I am working on a program that uses interrupts and a buffer to read/write characters from/to the console screen. (This is a tty.c program with ttywrite(), ttyread(), ect...)

I also have a given queue folder, which contains queue.c that has the methods:

int init_queue(Queue *q, int max_chars);  make a new empty queue, filling in *q
 int enqueue(Queue *q,char ch);                enqueue char ch on q, or return -1 if can't
 int dequeue(Queue *q);                            dequeue a char and return it, or return -1 if can't
 int queuecount(Queue *q);                       return # chars currently in queue q

Along with queue.h, which mainly contains:

typedef struct queue {      
  char ch[MAXCHARBUF];         /* char contain in queue */
  int front;                              /* front index of queue */
  int rear;                              /* rear index of queue */
  int count;                          /* current numbers of element in queue */ 
  int max;                           /* actually use length */
} Queue;

along with some of the method headers and defined variables.

In the separate file tty.c where I am hoping to replace the buffers with queues, how can I develop a queue struct atop of the program that allows me to make instances of queue.c?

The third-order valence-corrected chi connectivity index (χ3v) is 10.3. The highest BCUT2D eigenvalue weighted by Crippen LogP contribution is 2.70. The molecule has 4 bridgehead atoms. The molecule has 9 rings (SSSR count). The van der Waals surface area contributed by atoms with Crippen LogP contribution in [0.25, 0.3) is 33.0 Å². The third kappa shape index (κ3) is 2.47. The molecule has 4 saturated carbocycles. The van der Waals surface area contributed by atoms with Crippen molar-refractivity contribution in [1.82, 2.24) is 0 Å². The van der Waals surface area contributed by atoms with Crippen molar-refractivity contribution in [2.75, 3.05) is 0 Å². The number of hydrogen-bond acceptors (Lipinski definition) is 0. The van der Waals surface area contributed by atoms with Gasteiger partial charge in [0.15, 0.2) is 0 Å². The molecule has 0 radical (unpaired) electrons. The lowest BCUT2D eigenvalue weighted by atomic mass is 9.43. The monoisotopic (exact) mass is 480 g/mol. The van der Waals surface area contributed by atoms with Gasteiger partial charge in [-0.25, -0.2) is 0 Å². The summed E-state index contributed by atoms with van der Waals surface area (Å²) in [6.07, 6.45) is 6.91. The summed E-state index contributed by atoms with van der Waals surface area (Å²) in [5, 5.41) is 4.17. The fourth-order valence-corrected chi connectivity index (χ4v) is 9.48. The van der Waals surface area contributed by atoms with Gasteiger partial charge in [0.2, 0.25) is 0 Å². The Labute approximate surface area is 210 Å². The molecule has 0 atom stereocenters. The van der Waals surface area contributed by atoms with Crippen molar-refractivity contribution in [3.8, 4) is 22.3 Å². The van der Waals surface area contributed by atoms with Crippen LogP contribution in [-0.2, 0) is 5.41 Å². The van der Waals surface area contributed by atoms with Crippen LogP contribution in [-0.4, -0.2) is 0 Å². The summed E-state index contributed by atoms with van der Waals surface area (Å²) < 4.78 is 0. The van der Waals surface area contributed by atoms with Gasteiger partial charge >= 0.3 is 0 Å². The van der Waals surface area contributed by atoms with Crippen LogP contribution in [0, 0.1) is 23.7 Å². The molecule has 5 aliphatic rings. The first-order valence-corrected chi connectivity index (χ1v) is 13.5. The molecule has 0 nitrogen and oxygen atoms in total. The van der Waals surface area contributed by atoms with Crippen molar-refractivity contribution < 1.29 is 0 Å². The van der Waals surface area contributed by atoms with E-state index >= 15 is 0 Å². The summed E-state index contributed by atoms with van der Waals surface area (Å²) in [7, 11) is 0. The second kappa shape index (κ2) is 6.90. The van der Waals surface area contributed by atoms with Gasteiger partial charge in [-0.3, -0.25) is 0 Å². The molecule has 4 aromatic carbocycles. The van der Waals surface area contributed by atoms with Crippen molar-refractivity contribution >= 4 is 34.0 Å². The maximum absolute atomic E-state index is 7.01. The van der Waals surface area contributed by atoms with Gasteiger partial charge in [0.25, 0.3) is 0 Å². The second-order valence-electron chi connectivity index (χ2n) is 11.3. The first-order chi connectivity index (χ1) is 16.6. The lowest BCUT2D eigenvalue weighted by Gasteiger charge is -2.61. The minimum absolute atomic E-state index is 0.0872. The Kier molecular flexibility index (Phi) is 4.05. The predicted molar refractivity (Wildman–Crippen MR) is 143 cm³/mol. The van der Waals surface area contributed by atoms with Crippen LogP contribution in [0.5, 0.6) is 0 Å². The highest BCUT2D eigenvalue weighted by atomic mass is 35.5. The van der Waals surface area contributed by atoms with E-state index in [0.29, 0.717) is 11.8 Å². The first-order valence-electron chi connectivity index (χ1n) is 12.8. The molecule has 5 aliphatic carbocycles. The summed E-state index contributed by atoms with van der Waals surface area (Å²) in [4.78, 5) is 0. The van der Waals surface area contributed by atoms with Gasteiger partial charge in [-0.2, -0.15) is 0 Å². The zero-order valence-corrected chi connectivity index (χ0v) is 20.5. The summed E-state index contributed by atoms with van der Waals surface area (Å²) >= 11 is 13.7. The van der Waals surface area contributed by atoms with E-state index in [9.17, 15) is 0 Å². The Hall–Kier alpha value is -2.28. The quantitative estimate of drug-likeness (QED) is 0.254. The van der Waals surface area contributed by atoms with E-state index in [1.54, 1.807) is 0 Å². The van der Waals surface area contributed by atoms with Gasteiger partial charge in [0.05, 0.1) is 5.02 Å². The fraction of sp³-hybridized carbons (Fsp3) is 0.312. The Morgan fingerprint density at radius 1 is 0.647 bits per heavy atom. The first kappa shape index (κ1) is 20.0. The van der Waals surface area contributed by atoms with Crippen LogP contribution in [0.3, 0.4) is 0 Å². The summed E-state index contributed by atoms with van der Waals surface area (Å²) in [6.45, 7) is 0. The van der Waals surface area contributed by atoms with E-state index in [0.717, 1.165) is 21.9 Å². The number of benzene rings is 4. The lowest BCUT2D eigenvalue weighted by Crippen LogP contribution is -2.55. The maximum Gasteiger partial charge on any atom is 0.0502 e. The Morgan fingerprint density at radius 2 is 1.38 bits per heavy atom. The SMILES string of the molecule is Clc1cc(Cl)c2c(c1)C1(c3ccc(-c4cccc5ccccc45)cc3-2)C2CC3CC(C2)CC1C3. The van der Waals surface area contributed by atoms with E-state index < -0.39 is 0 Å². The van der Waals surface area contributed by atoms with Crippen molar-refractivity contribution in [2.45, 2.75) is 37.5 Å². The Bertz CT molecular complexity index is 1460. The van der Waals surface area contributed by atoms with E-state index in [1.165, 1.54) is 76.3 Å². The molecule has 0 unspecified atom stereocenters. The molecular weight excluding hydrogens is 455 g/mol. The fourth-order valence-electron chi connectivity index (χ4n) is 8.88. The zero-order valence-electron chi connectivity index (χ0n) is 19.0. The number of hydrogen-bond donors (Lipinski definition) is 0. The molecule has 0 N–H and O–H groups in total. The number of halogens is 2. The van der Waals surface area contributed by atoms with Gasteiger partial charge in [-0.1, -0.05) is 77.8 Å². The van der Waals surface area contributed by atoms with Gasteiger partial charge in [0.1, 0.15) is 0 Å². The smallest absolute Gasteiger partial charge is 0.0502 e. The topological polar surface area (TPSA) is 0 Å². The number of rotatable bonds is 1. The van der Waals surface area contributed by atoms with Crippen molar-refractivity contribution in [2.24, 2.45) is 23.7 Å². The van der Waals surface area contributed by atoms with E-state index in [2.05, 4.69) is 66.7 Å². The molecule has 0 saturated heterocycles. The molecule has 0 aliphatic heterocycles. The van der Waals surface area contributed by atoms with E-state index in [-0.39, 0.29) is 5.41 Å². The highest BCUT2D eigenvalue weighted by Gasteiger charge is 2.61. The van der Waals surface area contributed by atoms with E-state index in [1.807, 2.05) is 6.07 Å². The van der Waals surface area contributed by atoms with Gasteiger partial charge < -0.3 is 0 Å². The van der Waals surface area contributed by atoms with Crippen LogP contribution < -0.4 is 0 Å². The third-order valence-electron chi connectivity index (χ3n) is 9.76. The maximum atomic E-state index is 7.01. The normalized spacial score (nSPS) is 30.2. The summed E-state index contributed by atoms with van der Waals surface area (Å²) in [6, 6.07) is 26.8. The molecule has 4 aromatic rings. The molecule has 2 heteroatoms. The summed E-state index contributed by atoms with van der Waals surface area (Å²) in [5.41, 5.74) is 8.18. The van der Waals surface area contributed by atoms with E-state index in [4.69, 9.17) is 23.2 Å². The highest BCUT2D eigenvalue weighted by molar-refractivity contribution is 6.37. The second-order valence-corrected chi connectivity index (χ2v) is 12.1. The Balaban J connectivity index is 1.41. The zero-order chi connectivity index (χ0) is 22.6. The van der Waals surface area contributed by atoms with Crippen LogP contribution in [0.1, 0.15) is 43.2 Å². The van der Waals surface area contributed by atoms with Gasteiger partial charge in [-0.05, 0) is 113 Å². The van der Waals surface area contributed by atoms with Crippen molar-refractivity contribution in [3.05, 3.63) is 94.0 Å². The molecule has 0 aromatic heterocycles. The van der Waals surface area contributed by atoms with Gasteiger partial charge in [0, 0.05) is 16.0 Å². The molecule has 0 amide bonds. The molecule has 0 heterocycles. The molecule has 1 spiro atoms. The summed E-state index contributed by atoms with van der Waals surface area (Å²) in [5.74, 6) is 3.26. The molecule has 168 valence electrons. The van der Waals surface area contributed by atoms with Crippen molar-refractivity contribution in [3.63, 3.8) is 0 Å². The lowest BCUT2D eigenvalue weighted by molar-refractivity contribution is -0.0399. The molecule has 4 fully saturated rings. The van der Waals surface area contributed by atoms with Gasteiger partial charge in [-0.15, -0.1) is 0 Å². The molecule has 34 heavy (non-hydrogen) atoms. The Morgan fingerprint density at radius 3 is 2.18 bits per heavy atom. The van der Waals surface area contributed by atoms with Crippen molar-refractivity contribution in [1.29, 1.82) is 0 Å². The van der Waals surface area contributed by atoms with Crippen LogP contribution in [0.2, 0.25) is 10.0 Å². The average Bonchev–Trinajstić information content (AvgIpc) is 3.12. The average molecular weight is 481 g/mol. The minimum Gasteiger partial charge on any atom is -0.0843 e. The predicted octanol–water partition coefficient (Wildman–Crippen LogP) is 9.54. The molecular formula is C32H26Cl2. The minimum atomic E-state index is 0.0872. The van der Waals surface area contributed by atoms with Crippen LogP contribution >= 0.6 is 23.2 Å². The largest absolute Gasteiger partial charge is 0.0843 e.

I am new to C (coming from C#/Java) and am lost trying to wrap my head around the logic.

Any advice will be greatly appreciated and needed.

10 Years
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Last Post by Lerner

>>how can I develop a queue struct atop of the program that allows me to make instances of queue.c?

This phrase: instances of queue.c, is probably more correctly stated as: instances of type queue. That's because queue.c is a file that contains information about how the user declared queue type as written here: typedef struct queue, is implemented, and you declare instances of the type, not instances of the file. That's a bit nit picky, but probably worth learning.

You've already declared an instance of type queue. It's called Queue. Therefore Queue has all the properties of a queue object (instance of type queue). Since Queue was declared at the time of declaring the user defined type, it is a global object and can be used anywhere by any function in your program. You could limit the scope of a queue object by declaring it within main() or some other function. I believe the syntax of C is that all objects of a given scope need to be declared at the beginning of the function within which it is declared, and not anywhere before it is used as in C++. To declare a queue object somewhere other than at the end of the type declaration you can do this:

#include "queue.h" /*note that you include the header file, not the implementation file containing the user declaration for type queue*/

queue Q;   /*Q is an instance of type queue with global scope*/

/*S is a queue with scope limited to the function called example*/
queue example(queue S) 
    queue T; /*T is a queue with scope limited to the function called example*/